In an article in the National Interest, international relations theorist John Mearsheimer writes that he is hopeful that the Trump administration will give up the pursuit of what he calls “a policy of liberal hegemony.”
“This strategy,” he elaborates, “assumes every region of the world matters greatly for American security, and it calls for extending the U.S. security umbrella to nearly any country that wants protection as well as trying to spread democracy far and wide. In practice, this objective means toppling regimes and then doing nation building. Small wonder the United States has been at war for two out of every three years since the Cold War ended.”
“Liberal hegemony,” he adds, “is a bankrupt strategy.” A better course of action in his view is to “adopt a realist foreign policy.” It would maintain “America’s position in the global balance of power … Instead of trying to garrison the world and spread democracy, the Trump administration should concentrate on maintaining the balance of power in the three regions that are vital to U.S. security: Europe, East Asia and the Persian Gulf.”
Such a strategic posture, Mearsheimer continues, would better serve the interests of country and the cause of a peace, while allowing Washington to contain the main threat to its global hegemony – a rising China. In this regard, he assigns an important role to Putin’s Russia, which isn’t, he asserts, a “serious threat to American interests.”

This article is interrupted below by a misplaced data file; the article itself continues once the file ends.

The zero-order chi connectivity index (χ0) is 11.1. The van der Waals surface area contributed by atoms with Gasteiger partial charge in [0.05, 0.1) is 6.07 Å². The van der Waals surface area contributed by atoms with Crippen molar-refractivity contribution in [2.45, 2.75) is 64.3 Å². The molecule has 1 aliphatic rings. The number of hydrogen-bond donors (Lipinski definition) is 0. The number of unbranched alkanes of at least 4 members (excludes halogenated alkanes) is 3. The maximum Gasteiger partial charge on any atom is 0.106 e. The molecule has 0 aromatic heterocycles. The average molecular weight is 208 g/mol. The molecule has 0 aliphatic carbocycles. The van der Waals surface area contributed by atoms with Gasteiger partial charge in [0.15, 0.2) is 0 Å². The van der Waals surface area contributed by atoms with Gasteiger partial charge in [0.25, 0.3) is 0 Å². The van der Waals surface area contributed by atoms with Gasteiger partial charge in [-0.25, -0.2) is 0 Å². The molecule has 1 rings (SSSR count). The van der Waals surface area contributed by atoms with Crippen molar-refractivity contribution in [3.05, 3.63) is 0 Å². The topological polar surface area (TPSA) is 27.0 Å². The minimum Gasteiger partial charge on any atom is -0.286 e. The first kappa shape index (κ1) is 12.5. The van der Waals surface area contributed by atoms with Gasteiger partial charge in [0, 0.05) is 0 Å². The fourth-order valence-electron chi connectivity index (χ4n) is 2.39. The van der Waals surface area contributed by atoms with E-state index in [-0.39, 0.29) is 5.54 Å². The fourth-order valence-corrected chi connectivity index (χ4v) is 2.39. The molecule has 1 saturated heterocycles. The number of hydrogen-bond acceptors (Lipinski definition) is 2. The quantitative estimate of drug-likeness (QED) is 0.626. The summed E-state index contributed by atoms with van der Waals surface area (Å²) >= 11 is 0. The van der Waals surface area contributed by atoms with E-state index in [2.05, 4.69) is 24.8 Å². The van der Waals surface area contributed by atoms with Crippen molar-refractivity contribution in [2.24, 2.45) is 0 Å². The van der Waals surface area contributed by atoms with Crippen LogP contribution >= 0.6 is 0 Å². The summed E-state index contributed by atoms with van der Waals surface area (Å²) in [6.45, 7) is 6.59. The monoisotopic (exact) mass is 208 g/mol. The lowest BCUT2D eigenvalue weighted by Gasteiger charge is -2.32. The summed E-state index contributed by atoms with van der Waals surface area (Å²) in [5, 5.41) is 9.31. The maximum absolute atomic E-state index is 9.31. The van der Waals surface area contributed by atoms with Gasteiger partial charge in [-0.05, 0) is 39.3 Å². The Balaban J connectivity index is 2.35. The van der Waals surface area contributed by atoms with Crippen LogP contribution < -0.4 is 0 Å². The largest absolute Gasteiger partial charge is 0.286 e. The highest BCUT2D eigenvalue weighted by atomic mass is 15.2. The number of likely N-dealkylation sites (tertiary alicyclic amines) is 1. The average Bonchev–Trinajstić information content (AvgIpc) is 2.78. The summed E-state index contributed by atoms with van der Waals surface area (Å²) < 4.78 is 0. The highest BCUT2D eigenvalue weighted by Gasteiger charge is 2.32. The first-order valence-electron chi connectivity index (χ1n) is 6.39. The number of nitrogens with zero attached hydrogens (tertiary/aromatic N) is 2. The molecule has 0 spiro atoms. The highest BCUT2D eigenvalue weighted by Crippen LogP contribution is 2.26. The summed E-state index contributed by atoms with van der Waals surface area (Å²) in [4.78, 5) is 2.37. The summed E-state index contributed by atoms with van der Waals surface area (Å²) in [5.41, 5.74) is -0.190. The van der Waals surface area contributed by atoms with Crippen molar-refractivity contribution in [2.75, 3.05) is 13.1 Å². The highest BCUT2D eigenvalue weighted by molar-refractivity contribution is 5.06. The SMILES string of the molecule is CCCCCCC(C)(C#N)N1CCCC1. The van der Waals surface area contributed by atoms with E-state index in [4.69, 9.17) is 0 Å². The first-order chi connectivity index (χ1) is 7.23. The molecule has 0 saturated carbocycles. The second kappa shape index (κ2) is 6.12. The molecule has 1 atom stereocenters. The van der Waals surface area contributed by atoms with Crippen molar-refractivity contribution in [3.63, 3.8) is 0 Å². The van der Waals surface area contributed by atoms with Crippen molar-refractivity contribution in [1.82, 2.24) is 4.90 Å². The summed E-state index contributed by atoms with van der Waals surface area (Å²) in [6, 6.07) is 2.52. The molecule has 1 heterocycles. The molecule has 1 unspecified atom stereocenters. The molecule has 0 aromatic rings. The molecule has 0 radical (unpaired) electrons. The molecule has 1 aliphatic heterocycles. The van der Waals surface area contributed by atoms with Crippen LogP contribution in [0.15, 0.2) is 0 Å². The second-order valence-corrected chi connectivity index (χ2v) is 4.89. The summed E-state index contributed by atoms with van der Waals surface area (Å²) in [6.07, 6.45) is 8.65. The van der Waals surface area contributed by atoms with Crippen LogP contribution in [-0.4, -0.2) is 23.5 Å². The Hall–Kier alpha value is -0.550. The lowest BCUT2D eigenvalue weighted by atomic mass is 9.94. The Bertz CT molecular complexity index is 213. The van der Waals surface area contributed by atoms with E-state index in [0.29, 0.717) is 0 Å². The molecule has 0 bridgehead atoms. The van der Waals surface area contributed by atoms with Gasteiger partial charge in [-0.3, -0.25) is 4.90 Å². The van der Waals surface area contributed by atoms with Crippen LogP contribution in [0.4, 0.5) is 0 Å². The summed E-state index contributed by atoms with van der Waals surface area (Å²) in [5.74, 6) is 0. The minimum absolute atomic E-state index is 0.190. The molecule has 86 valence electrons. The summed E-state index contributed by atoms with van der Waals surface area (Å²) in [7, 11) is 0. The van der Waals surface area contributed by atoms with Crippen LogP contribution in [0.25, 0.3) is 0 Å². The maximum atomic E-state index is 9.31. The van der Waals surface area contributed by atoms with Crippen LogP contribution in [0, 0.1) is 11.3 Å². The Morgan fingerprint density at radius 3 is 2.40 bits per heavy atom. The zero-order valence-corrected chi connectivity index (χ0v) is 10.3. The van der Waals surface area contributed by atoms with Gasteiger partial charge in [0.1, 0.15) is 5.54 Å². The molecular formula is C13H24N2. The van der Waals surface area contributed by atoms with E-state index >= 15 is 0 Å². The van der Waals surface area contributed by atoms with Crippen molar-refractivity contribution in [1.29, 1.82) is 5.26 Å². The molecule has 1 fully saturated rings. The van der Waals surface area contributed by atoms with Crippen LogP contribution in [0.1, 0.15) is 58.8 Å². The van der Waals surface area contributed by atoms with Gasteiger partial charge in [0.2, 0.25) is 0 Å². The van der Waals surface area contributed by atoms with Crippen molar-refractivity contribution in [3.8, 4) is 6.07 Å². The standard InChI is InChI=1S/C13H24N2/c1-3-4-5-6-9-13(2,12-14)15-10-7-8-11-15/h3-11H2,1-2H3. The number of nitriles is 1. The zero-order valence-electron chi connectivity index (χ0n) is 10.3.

I found this an interesting take, but after listening to Trump’s Inauguration speech that was equal parts demagogic and menacing – not to mention his earlier talk about the use of nuclear weapons, advocacy of economic protectionism, provocation of China, and contempt for allied states – I began to wonder if the book, “Chaos and Dominance in the Modern World System,” might give us a better clue as to what Trump’s foreign policy might look like.
Written nearly two decades ago by two brilliant social theorists, Giovanni Arrighi and Beverly Silver, the authors argue that U.S. rulers in the face of new challenges to its global supremacy, ironically exacerbated by the sudden implosion of the Soviet Union and the “success” of financialization and globalization, are turning to a policy of “exploitive domination” or “domination without hegemony.” At its core is the exclusive (or near exclusive) use of military power to guarantee its preeminent position worldwide. Meanwhile, missing from the menu of tools to protect U.S. global interests in this policy updating is economic, political, and diplomatic measures – carrots – to secure the consent of subordinate states as well as any commitment to spread the “blessings” of democracy U.S. style worldwide.
In other words, Arrighi and Silver were suggesting that the mix of consent and force – hegemony – employed in the 20th century to secure its global supremacy is giving way to raw power and narrowly constructed state interests – domination with hegemony – as the preferred method of maintaining U.S. dominance in a disordered and chaotic world with only China as a potential peer competitor.
To think that Trump would pursue such a policy – “domination without hegemony” – seems very plausible, even if it’s too early to tell.
But we’ll soon find out.